Empirical evaluation of the conceptual model underpinning a regional aquatic long-term monitoring program using causal modelling
Conceptual models are an integral facet of long-term monitoring programs. Proposed linkages between drivers, stressors, and ecological indicators are identified within the conceptual model of most mandated programs. We empirically evaluate a conceptual model developed for a regional aquatic and riparian monitoring program using causal models (i.e., Bayesian path analysis). We assess whether data gathered for regional status and trend estimation can also provide insights on why a stream may deviate from reference conditions. We target the hypothesized causal pathways for how anthropogenic drivers of road density, percent grazing, and percent forest within a catchment affect instream biological condition. We found instream temperature and fine sediments in arid sites and only fine sediments in mesic sites accounted for a significant portion of the maximum possible variation explainable in biological condition among managed sites. However, the biological significance of the direct effects of anthropogenic drivers on instream temperature and fine sediments were minimal or not detected. Consequently, there was weak to no biological support for causal pathways related to anthropogenic drivers’ impact on biological condition. With weak biological and statistical effect sizes, ignoring environmental contextual variables and covariates that explain natural heterogeneity would have resulted in no evidence of human impacts on biological integrity in some instances. For programs targeting the effects of anthropogenic activities, it is imperative to identify both land use practices and mechanisms that have led to degraded conditions (i.e., moving beyond simple status and trend estimation). Our empirical evaluation of the conceptual model underpinning the long-term monitoring program provided an opportunity for learning and, consequently, we discuss survey design elements that require modification to achieve question driven monitoring, a necessary step in the practice of adaptive monitoring. We suspect our situation is not unique and many programs may suffer from the same inferential disconnect. Commonly, the survey design is optimized for robust estimates of regional status and trend detection and not necessarily to provide statistical inferences on the causal mechanisms outlined in the conceptual model, even though these relationships are typically used to justify and promote the long-term monitoring of a chosen ecological indicator. Our application demonstrates a process for empirical evaluation of conceptual models and exemplifies the need for such interim assessments in order for programs to evolve and persist.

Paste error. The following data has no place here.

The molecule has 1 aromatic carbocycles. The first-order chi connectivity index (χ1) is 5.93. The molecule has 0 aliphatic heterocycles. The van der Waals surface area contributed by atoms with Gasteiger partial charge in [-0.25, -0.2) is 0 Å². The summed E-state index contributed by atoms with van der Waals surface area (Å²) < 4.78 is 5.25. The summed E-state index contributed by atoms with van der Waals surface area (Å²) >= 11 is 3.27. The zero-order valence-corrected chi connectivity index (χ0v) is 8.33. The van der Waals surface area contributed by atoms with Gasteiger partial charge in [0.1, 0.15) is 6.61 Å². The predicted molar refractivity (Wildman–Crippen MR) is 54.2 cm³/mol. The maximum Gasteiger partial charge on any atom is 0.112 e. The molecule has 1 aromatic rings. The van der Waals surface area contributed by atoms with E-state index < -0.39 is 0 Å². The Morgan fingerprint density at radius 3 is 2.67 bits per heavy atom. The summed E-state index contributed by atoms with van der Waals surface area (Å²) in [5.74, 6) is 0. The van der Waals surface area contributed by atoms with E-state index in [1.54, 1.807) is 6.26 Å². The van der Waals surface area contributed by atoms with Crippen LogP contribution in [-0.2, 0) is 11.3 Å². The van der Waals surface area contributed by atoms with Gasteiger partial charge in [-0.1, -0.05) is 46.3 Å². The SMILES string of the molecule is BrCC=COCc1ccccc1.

|Empirical evaluation of the conceptual model underpinning a regional aquatic long-term monitoring program using causal modelling
|Kathryn M. Irvine, Scott Miller, Robert K. Al-Chokhachy, Erik Archer, Brett B. Roper, Jeffrey L. Kershner
|USGS Publications Warehouse
|Northern Rocky Mountain Science Center